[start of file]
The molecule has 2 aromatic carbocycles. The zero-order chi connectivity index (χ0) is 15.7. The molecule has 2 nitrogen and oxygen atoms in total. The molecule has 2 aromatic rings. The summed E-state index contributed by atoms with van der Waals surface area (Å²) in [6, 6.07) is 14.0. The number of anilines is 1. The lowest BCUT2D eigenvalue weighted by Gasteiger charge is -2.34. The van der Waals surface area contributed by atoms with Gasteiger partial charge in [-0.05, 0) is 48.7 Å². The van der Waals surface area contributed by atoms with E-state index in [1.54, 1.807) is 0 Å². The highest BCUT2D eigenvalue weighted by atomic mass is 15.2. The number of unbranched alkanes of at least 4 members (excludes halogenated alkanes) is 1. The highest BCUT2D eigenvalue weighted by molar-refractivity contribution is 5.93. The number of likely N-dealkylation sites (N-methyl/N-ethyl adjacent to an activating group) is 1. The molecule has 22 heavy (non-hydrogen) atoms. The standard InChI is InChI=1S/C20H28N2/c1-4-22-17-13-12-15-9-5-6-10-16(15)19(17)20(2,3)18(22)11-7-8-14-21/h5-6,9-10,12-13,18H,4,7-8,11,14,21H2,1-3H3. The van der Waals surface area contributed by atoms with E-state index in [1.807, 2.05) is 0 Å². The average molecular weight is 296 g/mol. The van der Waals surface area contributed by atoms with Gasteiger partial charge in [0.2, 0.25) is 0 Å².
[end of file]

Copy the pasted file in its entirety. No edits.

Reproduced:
The molecule has 2 aromatic carbocycles. The zero-order chi connectivity index (χ0) is 15.7. The molecule has 2 nitrogen and oxygen atoms in total. The molecule has 2 aromatic rings. The summed E-state index contributed by atoms with van der Waals surface area (Å²) in [6, 6.07) is 14.0. The number of anilines is 1. The lowest BCUT2D eigenvalue weighted by Gasteiger charge is -2.34. The van der Waals surface area contributed by atoms with Gasteiger partial charge in [-0.05, 0) is 48.7 Å². The van der Waals surface area contributed by atoms with E-state index in [1.54, 1.807) is 0 Å². The highest BCUT2D eigenvalue weighted by atomic mass is 15.2. The number of unbranched alkanes of at least 4 members (excludes halogenated alkanes) is 1. The highest BCUT2D eigenvalue weighted by molar-refractivity contribution is 5.93. The number of likely N-dealkylation sites (N-methyl/N-ethyl adjacent to an activating group) is 1. The molecule has 22 heavy (non-hydrogen) atoms. The standard InChI is InChI=1S/C20H28N2/c1-4-22-17-13-12-15-9-5-6-10-16(15)19(17)20(2,3)18(22)11-7-8-14-21/h5-6,9-10,12-13,18H,4,7-8,11,14,21H2,1-3H3. The van der Waals surface area contributed by atoms with E-state index in [1.807, 2.05) is 0 Å². The average molecular weight is 296 g/mol. The van der Waals surface area contributed by atoms with Gasteiger partial charge in [0.2, 0.25) is 0 Å².